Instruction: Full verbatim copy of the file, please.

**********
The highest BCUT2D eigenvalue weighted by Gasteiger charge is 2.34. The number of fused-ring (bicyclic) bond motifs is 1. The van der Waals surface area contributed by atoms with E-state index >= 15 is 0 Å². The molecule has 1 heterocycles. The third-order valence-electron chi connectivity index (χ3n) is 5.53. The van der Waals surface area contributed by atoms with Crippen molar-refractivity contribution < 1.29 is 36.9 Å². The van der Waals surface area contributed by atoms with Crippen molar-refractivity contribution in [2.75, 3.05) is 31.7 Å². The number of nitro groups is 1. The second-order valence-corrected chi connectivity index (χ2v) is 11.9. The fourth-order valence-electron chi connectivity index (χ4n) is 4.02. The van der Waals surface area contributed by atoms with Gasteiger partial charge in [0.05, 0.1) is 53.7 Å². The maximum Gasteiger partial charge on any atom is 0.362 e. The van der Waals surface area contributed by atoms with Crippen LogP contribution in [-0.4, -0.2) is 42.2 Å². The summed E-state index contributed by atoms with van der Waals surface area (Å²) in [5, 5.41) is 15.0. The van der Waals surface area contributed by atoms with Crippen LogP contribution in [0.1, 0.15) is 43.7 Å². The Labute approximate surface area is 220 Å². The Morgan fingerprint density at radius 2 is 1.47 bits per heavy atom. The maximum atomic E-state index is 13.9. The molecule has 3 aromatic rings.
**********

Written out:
The highest BCUT2D eigenvalue weighted by Gasteiger charge is 2.34. The number of fused-ring (bicyclic) bond motifs is 1. The van der Waals surface area contributed by atoms with E-state index >= 15 is 0 Å². The molecule has 1 heterocycles. The third-order valence-electron chi connectivity index (χ3n) is 5.53. The van der Waals surface area contributed by atoms with Crippen molar-refractivity contribution < 1.29 is 36.9 Å². The van der Waals surface area contributed by atoms with Crippen molar-refractivity contribution in [2.75, 3.05) is 31.7 Å². The number of nitro groups is 1. The second-order valence-corrected chi connectivity index (χ2v) is 11.9. The fourth-order valence-electron chi connectivity index (χ4n) is 4.02. The van der Waals surface area contributed by atoms with Gasteiger partial charge in [0.05, 0.1) is 53.7 Å². The maximum Gasteiger partial charge on any atom is 0.362 e. The van der Waals surface area contributed by atoms with Crippen LogP contribution in [-0.4, -0.2) is 42.2 Å². The summed E-state index contributed by atoms with van der Waals surface area (Å²) in [5, 5.41) is 15.0. The van der Waals surface area contributed by atoms with Crippen LogP contribution in [0.1, 0.15) is 43.7 Å². The Labute approximate surface area is 220 Å². The Morgan fingerprint density at radius 2 is 1.47 bits per heavy atom. The maximum atomic E-state index is 13.9. The molecule has 3 aromatic rings.